Sometimes it feels like you're in a bind – you want to communicate that something is bothering you, but you're trying hard not to nag or parent your ADHD partner. If you don’t say anything, chances are good that not much will change. But if you suggest something got forgotten again, it sounds like a critique. What do you do?
Trying to avoid feelings of shame is only human, but when it comes to adult ADHD, gentle engagement with raw areas can lead to significant gains. But how to do that, when shame feels so bad? These ideas, provided by adults with ADHD, can help both ADHD partners and non-ADHD partners.
ADHD adults often carry a lot of hurt and shame with them. Learn what these shame triggers are and you can significantly improve your interactions. A recent conversation with five adults with ADHD and their partners highlights some of the issues.
Your partnership includes too many lies – big and small. In three previous posts I’ve written about why this is happening, and how this hurts your relationship. ADHD – and responses to ADHD – can certainly play a role. So what to do? Here are 9 strategies for ending in your relationship:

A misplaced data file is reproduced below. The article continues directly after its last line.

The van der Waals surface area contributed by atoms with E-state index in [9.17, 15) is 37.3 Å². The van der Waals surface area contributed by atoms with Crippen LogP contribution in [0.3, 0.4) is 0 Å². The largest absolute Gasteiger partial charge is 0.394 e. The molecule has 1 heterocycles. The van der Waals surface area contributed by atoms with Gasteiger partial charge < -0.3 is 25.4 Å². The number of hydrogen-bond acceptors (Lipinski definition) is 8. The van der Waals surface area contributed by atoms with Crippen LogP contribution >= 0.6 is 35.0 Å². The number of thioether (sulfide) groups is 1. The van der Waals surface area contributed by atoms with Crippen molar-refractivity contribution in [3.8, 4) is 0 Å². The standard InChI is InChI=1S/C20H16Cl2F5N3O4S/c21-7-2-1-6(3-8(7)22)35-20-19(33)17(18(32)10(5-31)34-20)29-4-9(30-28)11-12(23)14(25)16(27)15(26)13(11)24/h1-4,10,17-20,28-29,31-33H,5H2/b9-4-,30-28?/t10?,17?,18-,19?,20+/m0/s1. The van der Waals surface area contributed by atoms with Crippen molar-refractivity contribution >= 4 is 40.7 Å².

I recently heard from a couple with several children, one of whom has ADHD. The husband also has ADHD and is struggling to get his symptoms under control. He rarely follows up on what he promises to do, which is driving his wife crazy. In this context, the husband asked the question "Should we tell our kids about my ADHD? My wife is concerned that she is always coming across as the bad guy, rather than me." Hold up there! Let's discuss both the question and the answer!
This guest blog post has been provided by Hal Meyer and Susan Lasky of the ADD Resource Center.
You fell in love with his boyish enthusiasm, adventuresome spirit and easy-going charm. Now you are frustrated that he decides to go skiing instead of shoveling the snow off the walkway, or forgets to take the children to the dentist. You were fascinated by her many interests, creativity and “enjoy the moment” approach to life. Now you are fed up with the clutter of her incomplete projects, and annoyed by her indifference to planning meals and shopping. It is easier to love someone with ADHD than it is to live with them.
Couples who are struggling with the impact of ADHD in their relationship will be delighted to hear that I have just completed an in-depth self-study course that can help them turn their marriage around.
The New York Times recently published an article about the importance of having conversations about how money is being spent before you're in an emotional situation. Conversations around money, if done right, can also be a time to dream a little bit, especially if you're talking about travel, vacation or retirement. Even if you are fighting, can you find common ground in shared dreams of a possible future together?